Physical fences make us feel secure. By delineating mine from yours, safe from unsafe, and friendly from unfriendly they help us know who we are, where we belong, and what we own. When I lived in the Yukon, for example, the territory north of the 60th parallel was referred to as 'inside'. The unfortunates who did not live north of 60 were 'from outside'. The line was invisible, but to those of us who lived Inside and knew the fence was there, the divide was great. We insiders shared a way of life and a fellowship that made us a tribe. That fence gave us a way of defining ourselves by proclaiming our isolation from everyone else.
Intellectual fences on the other hand are less trusted. Who does not recoil at the thought of the Honduran military shutting down broadcasters with accusations of spreading dissent? The curtailing of people's basic freedoms of speech, thought, and choice is an affront to those of us who enjoy a free society. Yet the new government feels justified in shutting down activities and voices that "attack peace and public order."
So then how are we to react to the growing prohibitions on internet use and access in public schools? Are they protective or coercive?
In his article Don't, Don't, Don't vs. Do, Do, Do (2009) in Weblogg-ed, Will Richardson reflects about the ways in which many school districts are trying to protect their students and presumably themselves by compiling extensive "Acceptable Use" technology policy manuals that enumerate for staff, students, and parents "the many transgressions" that will not be tolerated and handing them out on Day One.
There are three problematic implications associated with this kind of intellectual prohibition that come to mind. First it gives parents a false sense of security by suggesting that it's possible to build a fence that is big enough and so impenetrable as to keep their children safe. As well, it starts from the premise that cutting off all access (to social networks for example) by all people to prevent a few from going to the 'wrong parts of town' is justified.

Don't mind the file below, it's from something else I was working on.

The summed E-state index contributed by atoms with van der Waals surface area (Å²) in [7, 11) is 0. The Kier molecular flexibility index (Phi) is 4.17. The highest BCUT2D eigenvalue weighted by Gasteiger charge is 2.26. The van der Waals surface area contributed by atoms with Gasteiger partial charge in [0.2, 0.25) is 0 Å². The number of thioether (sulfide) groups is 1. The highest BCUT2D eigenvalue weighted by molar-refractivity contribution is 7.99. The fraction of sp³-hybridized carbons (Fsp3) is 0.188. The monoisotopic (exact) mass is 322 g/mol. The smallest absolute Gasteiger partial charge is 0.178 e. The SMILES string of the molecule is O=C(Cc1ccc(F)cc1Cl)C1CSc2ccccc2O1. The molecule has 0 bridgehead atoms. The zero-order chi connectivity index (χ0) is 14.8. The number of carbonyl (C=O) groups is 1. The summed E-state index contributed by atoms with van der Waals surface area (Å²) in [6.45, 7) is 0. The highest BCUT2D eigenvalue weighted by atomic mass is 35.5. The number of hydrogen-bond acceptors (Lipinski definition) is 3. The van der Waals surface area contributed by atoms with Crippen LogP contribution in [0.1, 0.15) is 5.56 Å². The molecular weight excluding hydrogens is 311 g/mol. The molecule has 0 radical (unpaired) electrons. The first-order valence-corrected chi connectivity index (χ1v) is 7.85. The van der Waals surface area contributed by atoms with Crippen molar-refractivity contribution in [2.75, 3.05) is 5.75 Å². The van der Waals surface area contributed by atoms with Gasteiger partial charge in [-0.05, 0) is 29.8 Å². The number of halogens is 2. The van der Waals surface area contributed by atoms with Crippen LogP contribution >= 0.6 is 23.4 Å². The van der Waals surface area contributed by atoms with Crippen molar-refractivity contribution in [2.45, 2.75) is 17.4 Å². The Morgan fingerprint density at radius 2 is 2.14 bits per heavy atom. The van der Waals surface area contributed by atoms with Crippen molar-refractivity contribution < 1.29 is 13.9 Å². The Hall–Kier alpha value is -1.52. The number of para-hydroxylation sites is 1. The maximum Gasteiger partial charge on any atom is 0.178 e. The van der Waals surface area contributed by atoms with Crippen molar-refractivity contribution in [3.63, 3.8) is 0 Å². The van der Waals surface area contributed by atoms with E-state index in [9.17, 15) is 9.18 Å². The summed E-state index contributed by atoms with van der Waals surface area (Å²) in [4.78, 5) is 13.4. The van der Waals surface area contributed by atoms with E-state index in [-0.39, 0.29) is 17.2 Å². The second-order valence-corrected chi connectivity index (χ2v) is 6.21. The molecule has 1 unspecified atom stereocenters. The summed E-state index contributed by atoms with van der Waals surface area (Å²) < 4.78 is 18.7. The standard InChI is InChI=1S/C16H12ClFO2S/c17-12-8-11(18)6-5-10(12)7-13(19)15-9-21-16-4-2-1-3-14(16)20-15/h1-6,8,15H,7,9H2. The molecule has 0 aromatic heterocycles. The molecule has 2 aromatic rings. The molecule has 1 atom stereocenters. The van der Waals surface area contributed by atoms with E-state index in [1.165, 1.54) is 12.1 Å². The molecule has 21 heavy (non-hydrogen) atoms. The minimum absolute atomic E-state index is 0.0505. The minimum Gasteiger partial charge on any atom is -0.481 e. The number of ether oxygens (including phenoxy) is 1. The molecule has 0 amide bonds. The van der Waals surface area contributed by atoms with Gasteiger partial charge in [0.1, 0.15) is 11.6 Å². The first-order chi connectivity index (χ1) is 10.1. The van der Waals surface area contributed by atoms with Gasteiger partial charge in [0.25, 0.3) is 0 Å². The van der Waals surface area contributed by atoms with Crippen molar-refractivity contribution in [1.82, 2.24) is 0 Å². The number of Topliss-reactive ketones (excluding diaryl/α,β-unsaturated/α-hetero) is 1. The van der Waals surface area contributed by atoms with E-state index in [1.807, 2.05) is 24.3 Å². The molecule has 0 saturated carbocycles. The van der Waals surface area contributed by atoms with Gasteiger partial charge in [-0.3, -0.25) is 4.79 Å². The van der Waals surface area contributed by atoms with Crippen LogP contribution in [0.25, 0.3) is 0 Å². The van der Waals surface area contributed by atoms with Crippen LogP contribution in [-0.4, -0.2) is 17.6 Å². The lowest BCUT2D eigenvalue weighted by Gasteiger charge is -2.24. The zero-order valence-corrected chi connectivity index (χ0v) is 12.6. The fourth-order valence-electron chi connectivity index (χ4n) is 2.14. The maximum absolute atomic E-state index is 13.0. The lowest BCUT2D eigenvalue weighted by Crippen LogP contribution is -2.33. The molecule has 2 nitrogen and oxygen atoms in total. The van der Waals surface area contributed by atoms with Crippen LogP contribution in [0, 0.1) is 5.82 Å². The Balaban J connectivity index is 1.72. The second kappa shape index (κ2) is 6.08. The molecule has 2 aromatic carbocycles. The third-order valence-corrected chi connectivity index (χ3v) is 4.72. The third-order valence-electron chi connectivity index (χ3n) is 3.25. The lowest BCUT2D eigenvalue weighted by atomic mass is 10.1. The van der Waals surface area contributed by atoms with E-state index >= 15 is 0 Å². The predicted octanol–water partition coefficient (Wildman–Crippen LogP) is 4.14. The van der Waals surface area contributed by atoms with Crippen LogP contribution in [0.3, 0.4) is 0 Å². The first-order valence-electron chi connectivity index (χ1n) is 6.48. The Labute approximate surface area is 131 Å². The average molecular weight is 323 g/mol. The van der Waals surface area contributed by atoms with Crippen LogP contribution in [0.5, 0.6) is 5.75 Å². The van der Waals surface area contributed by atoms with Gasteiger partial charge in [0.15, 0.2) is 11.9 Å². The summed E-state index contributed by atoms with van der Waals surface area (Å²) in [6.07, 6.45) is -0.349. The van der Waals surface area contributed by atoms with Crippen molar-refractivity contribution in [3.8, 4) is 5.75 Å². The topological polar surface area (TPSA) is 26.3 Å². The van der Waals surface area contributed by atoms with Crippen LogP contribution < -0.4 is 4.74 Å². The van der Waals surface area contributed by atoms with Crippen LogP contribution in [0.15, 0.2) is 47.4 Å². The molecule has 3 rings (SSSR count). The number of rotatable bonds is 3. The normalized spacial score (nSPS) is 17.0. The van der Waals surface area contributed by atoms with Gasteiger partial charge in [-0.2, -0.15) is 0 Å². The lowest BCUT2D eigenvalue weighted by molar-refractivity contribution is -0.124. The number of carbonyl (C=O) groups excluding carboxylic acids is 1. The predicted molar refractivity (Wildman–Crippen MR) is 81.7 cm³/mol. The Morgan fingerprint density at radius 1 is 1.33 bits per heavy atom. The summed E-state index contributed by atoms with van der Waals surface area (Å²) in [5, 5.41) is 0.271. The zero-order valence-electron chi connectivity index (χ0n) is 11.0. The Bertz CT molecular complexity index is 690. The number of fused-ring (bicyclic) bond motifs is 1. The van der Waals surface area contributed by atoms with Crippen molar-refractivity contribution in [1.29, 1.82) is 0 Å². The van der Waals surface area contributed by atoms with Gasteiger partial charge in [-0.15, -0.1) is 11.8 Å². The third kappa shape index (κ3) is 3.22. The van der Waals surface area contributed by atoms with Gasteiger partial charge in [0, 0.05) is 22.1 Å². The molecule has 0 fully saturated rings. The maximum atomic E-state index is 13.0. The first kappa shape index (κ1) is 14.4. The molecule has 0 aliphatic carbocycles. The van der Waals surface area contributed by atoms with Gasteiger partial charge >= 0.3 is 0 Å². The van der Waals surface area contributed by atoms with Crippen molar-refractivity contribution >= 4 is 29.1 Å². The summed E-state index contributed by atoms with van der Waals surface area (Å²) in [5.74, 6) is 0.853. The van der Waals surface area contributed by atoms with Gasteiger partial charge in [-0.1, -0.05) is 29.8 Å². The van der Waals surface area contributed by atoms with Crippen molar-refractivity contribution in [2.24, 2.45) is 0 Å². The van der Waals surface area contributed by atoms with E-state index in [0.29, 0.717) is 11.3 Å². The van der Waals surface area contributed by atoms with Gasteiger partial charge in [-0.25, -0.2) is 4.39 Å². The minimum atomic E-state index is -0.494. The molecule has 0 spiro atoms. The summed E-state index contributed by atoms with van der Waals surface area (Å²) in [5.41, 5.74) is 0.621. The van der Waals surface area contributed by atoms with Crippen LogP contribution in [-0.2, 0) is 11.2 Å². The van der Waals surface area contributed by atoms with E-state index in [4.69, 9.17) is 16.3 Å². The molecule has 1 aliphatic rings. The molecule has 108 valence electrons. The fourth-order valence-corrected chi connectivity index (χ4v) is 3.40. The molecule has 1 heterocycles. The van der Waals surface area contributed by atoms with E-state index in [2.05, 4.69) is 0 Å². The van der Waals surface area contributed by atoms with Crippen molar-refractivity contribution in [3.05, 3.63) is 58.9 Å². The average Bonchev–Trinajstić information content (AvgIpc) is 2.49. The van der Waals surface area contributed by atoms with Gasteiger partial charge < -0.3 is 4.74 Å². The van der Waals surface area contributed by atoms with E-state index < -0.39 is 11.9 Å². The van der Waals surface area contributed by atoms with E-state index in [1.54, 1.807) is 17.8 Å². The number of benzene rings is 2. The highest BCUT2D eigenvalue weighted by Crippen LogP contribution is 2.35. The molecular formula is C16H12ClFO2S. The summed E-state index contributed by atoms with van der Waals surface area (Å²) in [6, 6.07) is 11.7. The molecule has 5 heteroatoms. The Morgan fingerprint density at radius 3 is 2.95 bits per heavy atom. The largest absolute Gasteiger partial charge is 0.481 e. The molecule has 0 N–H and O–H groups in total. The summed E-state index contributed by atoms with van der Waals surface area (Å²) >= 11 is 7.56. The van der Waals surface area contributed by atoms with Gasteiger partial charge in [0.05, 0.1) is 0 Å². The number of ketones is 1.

Finally, these manuals seem to alleviate school leaders from having to take responsibility for keeping children safe and also make it easy to blame the kids if they get into trouble.
Lessig's take on these kinds of prohibitions is even more sinister. In his view, the use of laws and regulations to erect a fence between young people and what they consider to be full and natural participation in the democratized read/write web is to rob them of their freedom to collaborate, to speak, and even to be. Extreme protectionism on one side of the fence engenders extreme 'law breaking' by young people. "You can't kill the instinct that technology produces, says Lessig,"you can only criminalize it. You can't make our kids passive again; you can only make them pirates ... who live life against the law."
Richardson muses that it would be much more enticing to students to receive a list of "Admirable Uses" instead of the standard 'Don'ts'. This approach would engage their sense of wonder and get them considering 'the possible' from their first moment back in school. I'd also say that if we don't want schools to become places that put the lie to the value of education, we have to stop extending the promise of openness and inquiry to students with one hand and taking it away with the other.
- Do use the network to find what you have in common with people who at first do not seem like you.
- Do use the network in a way that is respectful of other people, their ideas, and their work.
- Do use the network to get meaningful feedback that can help you to do better.
- Do use the network to engage in conversations with people who will challenge your ideas.
- Do use the network to share your reflections about your learning.
- Young people's way of making sense of the world and expressing themselves may be changing with new technology, but they experience the same emotions and have the same dreams that we do. They are not as far from our reach as some 'new education' thinkers would have us believe.